However the important part of this is that the rule that says that pension funds must buy government bonds is still present and is globally common. So this is going to pop up all over the place unless pension funds are willing to take the hit on annual returns and very carefully deleverage their bond holdings. Since bond yields are going up with interest rates that's a logical move but the deleveraging is not risk free. If they all deleverage too fast they'll cause a stock market crash and that crash could be global because while they were forced to buy local government bonds many of the best returns have been on the US stock market so they could crash that simply by trying to sell all those US investments to deleverage the bonds
The government typically requires a certain percentage of investments to be in "safe assets". There are options besides government securities, such as certain types of real estate, corporate bonds, in some countries gold and silver, etc, but government securities are widely used because they are much easier to buy and sell.
This requirement is not just for hedge funds but also for banks and many other financial institutions.
Francis and LL are both right. But the devil is in the details. The financial instruments that have been created are nothing more than speculative bets where one party thinks they have inside information or a time advantage over the other side of the bet, or think they have some insurance against losing (which is again just a similar bet with yet another party, ad infinitum). Nobody makes these bets without thinking they are winning and the other guy is losing, or like a casino, they may lose once in a while, but in the end the vast majority of suckers will lose so they will win overall. But this isn't a game with well behaved odds. This is a complex system and it can behave in grossly asymmetrical ways. Which is how we got the 2008 crisis. The bankers are counting on being too big to fail, and the government subsidizing their giant losses whilst letting them skim off their winnings for years.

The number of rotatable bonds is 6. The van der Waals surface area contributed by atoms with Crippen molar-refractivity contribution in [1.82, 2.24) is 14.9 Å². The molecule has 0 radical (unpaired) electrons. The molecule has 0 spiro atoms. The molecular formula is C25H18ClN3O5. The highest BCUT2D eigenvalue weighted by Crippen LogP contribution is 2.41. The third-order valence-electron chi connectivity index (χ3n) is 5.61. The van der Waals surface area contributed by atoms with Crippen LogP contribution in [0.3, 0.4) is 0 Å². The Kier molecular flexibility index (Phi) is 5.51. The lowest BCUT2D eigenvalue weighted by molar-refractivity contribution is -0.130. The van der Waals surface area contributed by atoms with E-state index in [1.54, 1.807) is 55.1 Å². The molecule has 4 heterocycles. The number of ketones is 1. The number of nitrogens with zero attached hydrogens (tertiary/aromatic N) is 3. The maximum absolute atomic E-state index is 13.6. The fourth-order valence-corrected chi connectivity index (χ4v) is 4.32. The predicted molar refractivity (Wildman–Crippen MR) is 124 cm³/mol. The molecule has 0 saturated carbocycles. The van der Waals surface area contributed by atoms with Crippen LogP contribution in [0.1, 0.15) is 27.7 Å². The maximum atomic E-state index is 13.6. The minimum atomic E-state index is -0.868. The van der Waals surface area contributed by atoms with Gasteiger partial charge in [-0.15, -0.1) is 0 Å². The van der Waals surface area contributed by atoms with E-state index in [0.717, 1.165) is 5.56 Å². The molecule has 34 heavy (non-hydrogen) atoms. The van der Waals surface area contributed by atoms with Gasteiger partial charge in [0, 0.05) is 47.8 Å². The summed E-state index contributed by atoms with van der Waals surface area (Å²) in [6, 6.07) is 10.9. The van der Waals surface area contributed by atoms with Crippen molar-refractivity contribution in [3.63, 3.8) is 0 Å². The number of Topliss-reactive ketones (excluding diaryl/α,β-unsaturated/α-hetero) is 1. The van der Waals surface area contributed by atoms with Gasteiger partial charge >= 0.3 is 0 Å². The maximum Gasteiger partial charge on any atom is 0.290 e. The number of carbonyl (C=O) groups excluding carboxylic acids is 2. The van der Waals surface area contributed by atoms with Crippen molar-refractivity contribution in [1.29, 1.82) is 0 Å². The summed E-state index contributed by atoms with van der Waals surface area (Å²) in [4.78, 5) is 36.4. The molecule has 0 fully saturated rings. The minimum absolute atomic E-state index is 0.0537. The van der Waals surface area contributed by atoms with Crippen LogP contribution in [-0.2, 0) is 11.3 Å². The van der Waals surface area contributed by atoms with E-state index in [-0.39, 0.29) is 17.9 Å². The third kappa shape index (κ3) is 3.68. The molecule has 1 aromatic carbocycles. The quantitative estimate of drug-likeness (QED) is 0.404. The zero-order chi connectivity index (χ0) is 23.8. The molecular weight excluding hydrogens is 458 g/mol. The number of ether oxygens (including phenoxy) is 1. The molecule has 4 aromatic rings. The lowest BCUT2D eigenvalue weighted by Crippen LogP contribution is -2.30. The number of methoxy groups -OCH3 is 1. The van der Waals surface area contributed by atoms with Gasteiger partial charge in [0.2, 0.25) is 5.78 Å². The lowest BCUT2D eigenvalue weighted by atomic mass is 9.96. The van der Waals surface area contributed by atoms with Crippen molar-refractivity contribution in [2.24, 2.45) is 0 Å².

I get this part: "the price of a bond goes up or down inversely with interest rates"
I do not get this part: "Selling those UK bonds drove the price of the bonds lower still, which created still more upward pressure on interest rates"
Earlier, the article explained quite nicely how and why bond prices react to changes in the interest rate. However, this second statement is NOT explained. Why should the interest rate be driven by changes in bond prices? Seems to me as if all of a sudden, the arrow from cause to effect is being reversed, with no explanation why?
If the interest rates don't rise, then no one will buy the new government bonds, but instead buy the older discounted bonds.